We had lunch beside a roadside. After lunch we travelled up the road to another hill. This was very hard going due to feet pain. We saw many sheep. As we ascended we saw some very unusual patterns on the lichens.
The weather was sunny up to then, but it turned colder and windier and we hadn't got lost. We saw rock sequences and peat bogs to the right of the path. My feet were very tired by then due to the limestone path chippings. Steph's knee was starting to play up and everyone had great sympathy towards her as she was in great pain. We had to slow down the walk a considerable amount. We heard as we were walking towards the end of the track a sheep herd and his dog herding up sheep. We heard "Away" and "Come by" and realised where the voice was coming the field boundary which we had to travel through. Steph's knee grew worse and the cold wind persisted so we applied a special cream that was a painkiller to the localised area of pain on her knee.
We continued down the next field with more frequent stops to cater for steph's knee. At last the sun came out in all its glory as it had been overcast all day after the first hour of walking. We saw a bird hovering on the strong hill winds at checkpoint 6, where it was considerably warmer. We had a really good rest at checkpoint 6, as the view was tremendous overlooking the valley over Semerwater.
After checkpoint 6 we met a walker
with two border collies that were so excited to see us. If we weren't on a duke
of Edinburgh , mission to complete Gold I am sure we would have spent some time
patting the dogs and admiring their playfulness. However we had to press on,
as Steph's knee was still bad as well as all of our feet as we had been walking
on hard ground. Also we were determined to set up camp as we so badly to have
As we walked passed Semerwater we had to pass through woodland and pass fields of cows. What was unusual about travelling across the fields to the campsite after travelling through the woodland was that there were signs saying to travel in single file across the land. This is common sense but not very few farmers make this point to walkers on signposts for them to abide with.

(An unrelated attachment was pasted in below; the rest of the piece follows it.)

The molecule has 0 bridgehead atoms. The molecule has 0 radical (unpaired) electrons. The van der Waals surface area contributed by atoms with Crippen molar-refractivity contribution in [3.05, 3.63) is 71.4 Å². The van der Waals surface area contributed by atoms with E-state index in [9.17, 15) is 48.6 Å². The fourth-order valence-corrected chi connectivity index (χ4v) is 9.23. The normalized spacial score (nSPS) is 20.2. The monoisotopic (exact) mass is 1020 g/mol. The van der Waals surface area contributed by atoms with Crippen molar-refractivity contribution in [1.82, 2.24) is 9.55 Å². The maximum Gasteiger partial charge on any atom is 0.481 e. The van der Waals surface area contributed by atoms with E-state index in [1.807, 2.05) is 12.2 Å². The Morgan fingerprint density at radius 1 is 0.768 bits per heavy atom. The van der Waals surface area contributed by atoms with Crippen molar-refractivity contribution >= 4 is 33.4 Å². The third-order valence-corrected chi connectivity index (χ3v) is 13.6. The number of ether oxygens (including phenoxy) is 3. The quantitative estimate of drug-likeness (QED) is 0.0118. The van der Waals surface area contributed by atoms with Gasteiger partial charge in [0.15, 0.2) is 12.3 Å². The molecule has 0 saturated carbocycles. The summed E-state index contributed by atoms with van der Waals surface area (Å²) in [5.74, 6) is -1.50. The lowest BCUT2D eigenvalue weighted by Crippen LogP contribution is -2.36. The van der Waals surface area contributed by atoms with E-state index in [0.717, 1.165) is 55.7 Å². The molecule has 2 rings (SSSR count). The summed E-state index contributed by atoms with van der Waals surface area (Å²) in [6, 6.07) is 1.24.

Before we just came into camp we had to go to this farmhouse to pay for the campsite. We had run out of tap water as we had been really thirsty throughout the day, so we asked for water. They gave us water that was yellowy tinted and told us that we had to boil it otherwise we would get diarrhoea. Nice. So we hobbled to camp on the tarmac surface to Semerwater where we had to camp on a car park beside a lake. On the lake front it appeared as a beach as the water lapped on the gravel car park. Before long the minibus came and they told us to tip away the water we were given as they had safe drinking water. The leaders told us where the best pitch for camping and chatted to us while we constructed the tents. The meeting was brief and they departed bragging that they were enjoying the pub meals at Ribhblehead!
On the lake we saw quite a few ducks
that tried invading our tents but we frightened them away. As the evening progressed
we were able to dry out our wet sleeping bags from the previous day and other
wet garments of clothing. The sun set beautifully over the hills overlooking
the lake to end a great day three.
Reflections on the day:
Went through 22 styles.
Saw on journey:
Meanders, oxbow lake, glaciation evidence as there were large boulders with rock streaks.
We saw peat bogs and peat gullies that showed the effect of water on the landscape eroding the natural landscape away. We saw ranging from more limestone pavements to river sources to headward erosion at the source of streams.